VecNet Digital Library

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Gene flow analysis of anopheles arabiensis (Diptera: Culicidae) populations in southern africa using microsatellite DNA markers

Mouatcho, Joel Claude
Faculty of Science MSc Thesis. (2005)

Anopheles arabiensis is considered an important vector of human malaria in the southern African region where the disease is the major cause of morbidity and mortality. Gene flow plays an important role in malaria control with the spread of insecticide resistance. The main objectives of this study were to (i) measure the genetic variability within a...

Studies on Anopheles Arabiensis and the impact of microclimatic conditions on malaria transmission in the Gezira area

El Safi, S
Doctoral thesis, University of Khartoum, Faculty of Science, 1992

Malaria transmission was studied during November, 1986 to October, 1987 at a village level in Gezira irrigated area where an effective control program was in progress for more than ten years. Each of the study villages represented different microclimatic conditions presented in Gezira. In addition one village, Geneina, south to Gezira with no ...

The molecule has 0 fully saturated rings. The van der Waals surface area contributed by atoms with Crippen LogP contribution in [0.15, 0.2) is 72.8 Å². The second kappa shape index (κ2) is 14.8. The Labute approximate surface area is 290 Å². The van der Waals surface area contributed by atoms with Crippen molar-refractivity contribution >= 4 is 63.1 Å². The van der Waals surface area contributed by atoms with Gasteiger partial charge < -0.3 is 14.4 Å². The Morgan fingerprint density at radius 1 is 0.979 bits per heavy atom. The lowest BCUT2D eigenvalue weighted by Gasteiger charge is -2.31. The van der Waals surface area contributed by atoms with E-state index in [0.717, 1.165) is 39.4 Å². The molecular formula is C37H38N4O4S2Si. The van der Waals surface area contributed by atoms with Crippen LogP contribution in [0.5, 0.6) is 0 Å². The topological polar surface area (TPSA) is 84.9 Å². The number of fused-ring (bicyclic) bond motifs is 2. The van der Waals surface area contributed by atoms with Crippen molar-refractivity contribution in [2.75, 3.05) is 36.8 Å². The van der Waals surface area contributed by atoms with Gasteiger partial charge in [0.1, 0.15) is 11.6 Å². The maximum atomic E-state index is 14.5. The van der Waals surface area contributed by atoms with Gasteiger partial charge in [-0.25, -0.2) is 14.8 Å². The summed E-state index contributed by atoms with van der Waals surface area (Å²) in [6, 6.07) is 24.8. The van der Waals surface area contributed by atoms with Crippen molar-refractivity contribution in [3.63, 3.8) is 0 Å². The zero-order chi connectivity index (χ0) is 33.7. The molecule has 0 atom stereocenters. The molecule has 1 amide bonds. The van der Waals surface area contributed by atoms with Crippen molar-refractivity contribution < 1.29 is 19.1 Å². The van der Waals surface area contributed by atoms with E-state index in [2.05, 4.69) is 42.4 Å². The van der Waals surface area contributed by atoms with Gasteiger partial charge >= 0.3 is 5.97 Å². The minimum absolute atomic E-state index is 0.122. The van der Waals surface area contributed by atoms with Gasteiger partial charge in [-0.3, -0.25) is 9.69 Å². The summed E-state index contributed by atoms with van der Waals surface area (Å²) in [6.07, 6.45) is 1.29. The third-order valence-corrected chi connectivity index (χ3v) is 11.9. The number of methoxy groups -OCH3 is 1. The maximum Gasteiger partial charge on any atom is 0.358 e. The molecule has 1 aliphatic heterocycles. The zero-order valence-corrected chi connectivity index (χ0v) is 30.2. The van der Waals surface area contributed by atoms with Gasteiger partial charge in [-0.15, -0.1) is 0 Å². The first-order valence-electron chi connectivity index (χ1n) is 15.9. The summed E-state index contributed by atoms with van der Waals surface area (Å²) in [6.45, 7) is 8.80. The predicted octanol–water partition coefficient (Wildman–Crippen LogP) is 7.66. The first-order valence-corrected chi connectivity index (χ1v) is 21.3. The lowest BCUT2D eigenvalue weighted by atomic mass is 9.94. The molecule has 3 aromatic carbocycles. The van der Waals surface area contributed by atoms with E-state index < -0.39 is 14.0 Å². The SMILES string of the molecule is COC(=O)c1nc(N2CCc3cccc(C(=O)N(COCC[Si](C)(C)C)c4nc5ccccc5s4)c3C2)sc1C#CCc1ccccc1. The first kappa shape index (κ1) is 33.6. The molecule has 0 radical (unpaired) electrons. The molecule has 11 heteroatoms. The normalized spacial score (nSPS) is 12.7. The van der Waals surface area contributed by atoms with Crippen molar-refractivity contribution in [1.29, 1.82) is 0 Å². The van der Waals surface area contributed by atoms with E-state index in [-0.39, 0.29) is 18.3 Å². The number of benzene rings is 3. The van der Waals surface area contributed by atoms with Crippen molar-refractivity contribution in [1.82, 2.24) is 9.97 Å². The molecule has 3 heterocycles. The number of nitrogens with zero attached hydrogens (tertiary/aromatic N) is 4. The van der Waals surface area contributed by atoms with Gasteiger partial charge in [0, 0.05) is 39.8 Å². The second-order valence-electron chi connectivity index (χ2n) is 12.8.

Systematic studies on the Anopheles funestes (Diptera: Culcidae) group in southern Africa

Koekemoer, Lizette Leonie
Faculty of Science PhD Thesis. (1999)

Members of the An. funestus group occur abundantly in malarious areas in Africa, and are difficult to identify morphologically. Identification using polytene chromosomes is limited to half gravid female mosquitoes. This study tried to establish the role of the Anopheles funestus group in malaria transmission and aimed to develop a molecular method ...

The behavior and biology of Anopheles Arabiensis in relation to epidemiology and control of malaria in Ethiopia

Ameneshewa, B
PhD Thesis. (1995)

The biology and behaviour of Anopheles arabiensis in relation to the epidemiology and control of malaria was studied in Gergedi in the Awash River Basin, central Ethiopia, for two consecutive years. Malaria in the area was mesoendemic with year-round transmission. However, transmission was much more intensive during the wet, than the dry, season. T...